A close friend once diagnosed me accurately as a “head person”. My inclination is to spend a lot of time in my mind, and not much time in my body. In late 2009, that same close friend convinced me to fly to California for the San Diego Fusion Exchange, a multi-disciplinary weekend of dancing: Three full days of classes, and then three nights of dancing well into the wee hours with not quite enough sleep in between.
It was just the prescription I needed. I spent that weekend paying full attention to my body: what felt good, what didn’t, what movement was possible, what wasn’t, where was I sensitive and why? This was the first time I had really paid attention to my body in my adult life, and the experience was life-changing.
I want to use that word again: “Attention”. Attention is where our consciousness is pointing, and my sickness — being a head person — was to be far too focussed on my mind at the expense of my body. So, when I pointed my attention at my body, a whole world opened up to me. For the first time, I learned what it really feels like to be balanced on my feet. And then I learned that I wasn’t really all that balanced — there were subtleties in my posture that I’d never noticed before. Balance wasn’t the only thing either — I was developing this body-awareness in parts of my body I had never noticed before.
One particularly vivid lesson stands out: African Dance. By the beginning of Saturday, I had been wearing my brand new, slightly-too-small dance shoes on slightly-too-hard floors for most of the previous day and night. I was aware of my body, and it wasn’t happy. The muscles in my legs were knotted into hard cords, and there wasn’t much flexibility in my back. This was my condition when I dragged myself into the reception hall that had been converted into a dance floor for the class. The floor was concrete under an unsprung layer of hardwood — not an ideal surface for day-long physical activity.
This is what African Dance looks like. Note the heavy stomping and energetic torso movement. It’s a workout.
The class was one of the most energetic I’d taken; African Dance is intensely physical. But, it wasn’t physicality that we were being taught. It was energy. I was holding back at this point; I was tired and sore. The instructor noticed this. And he told me to put more of myself into it, to throw myself into the dance. The important thing wasn’t to get the steps right or to look good. The important thing was to give all of myself to the dance, to commit every joule of energy in my body to expressing the rhythm of the drumming. It was about throwing as much raw bodily power into the movements as possible.
Coming away from the class, I noticed something strange. All of my aches and pains from before had completely disappeared. I had gone in exhausted, worked harder than I had worked in any other class on a hard concrete floor, and I came out energized and ready to face anything.
At the time, I wasn’t really sure what I’d learned in the class. I knew I felt better, but I was at a loss to describe what skills, if any, I had learned. The practical intricacies of dips and dance steps, the arcane knowledge of how to move seemed more real to me. It was only after much head-person pondering and reflection that I realized just how important that experience was.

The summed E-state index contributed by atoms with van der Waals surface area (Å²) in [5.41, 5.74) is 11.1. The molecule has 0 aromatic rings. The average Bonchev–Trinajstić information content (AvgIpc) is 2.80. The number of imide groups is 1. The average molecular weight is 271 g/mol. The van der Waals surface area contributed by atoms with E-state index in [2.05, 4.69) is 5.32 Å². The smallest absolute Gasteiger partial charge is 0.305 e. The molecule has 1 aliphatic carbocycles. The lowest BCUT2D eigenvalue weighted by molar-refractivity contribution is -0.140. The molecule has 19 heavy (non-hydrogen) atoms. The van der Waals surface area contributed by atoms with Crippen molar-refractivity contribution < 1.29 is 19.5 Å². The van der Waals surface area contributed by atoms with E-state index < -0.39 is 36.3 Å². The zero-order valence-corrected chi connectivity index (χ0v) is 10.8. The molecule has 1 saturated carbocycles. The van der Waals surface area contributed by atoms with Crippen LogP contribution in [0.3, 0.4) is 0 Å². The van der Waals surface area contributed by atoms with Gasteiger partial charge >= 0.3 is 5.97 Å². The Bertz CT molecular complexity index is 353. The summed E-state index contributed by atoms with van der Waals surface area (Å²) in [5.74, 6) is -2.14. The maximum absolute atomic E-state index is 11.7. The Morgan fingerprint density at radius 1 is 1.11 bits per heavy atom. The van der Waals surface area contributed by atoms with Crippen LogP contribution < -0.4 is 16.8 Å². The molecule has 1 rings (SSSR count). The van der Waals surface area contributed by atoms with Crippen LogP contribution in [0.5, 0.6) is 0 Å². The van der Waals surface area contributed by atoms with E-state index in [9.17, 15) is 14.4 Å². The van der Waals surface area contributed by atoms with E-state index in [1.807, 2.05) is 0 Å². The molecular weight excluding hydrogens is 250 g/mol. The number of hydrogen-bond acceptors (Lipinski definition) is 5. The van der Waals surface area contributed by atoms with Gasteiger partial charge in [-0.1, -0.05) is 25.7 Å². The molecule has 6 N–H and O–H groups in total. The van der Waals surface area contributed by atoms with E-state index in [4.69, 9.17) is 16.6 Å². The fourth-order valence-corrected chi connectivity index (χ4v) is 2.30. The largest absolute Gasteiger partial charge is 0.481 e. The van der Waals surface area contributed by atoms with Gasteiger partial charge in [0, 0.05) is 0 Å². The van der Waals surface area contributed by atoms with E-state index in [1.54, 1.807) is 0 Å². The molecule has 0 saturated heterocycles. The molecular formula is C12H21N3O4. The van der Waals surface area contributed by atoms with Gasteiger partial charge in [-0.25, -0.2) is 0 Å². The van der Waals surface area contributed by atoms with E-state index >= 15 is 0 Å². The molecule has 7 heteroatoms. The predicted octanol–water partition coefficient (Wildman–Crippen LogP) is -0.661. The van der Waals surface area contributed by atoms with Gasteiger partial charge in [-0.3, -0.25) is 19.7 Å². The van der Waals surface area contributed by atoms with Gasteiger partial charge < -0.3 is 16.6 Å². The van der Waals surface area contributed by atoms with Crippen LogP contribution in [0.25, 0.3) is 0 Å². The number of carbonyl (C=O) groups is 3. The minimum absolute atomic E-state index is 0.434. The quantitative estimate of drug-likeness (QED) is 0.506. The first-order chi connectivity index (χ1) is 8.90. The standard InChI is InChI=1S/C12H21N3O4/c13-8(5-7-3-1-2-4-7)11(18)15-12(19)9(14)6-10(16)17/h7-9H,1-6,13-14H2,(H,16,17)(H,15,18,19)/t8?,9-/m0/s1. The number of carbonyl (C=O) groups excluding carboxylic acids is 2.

What I’d learned was how to be in my body and what that does for me as a person. I said before that I’d learned to pay attention to my body, but this was more than that. This wasn’t just paying attention to my body; it was paying attention with my body; it was moving my centre of consciousness from my brain into my gut so I could experience my physical existence directly and viscerally.
The disappearance of my sore muscles was the most immediate effect of being in my body, but I’ve come to realize that full effects are much more far reaching. When I’m in my body, I’m more confident, I’m nicer, I’m more sociable, and more sensitive. I make better judgements. I am happier, more generous, kinder, and more loving. I experience the world more fully and can offer it more of myself in return.
All of those effects sound magical. They are not. All of them have a similar cause: When I’m in my body, I am literally more connected to the rest of the world. My body is my connection to reality, and when I’m not in my body, I’m not in reality either. And that is the sickness that my friend diagnosed: Being blind to reality. All of the positive effects come about because things go wrong a lot less when you are taking reality into account.
So, being in my body is important. But, my life didn’t change because I suddenly discovered that being in touch with reality was a good thing; I knew that already. When I say dance changed my life, it’s because I learned how to be in my body, not why it is important to be there. And that lesson is simple: you throw yourself into it. You dive into it with all the energy you can muster and don’t hold back. You face the world by jumping into it with abandon. And that is what I’ve been doing ever since.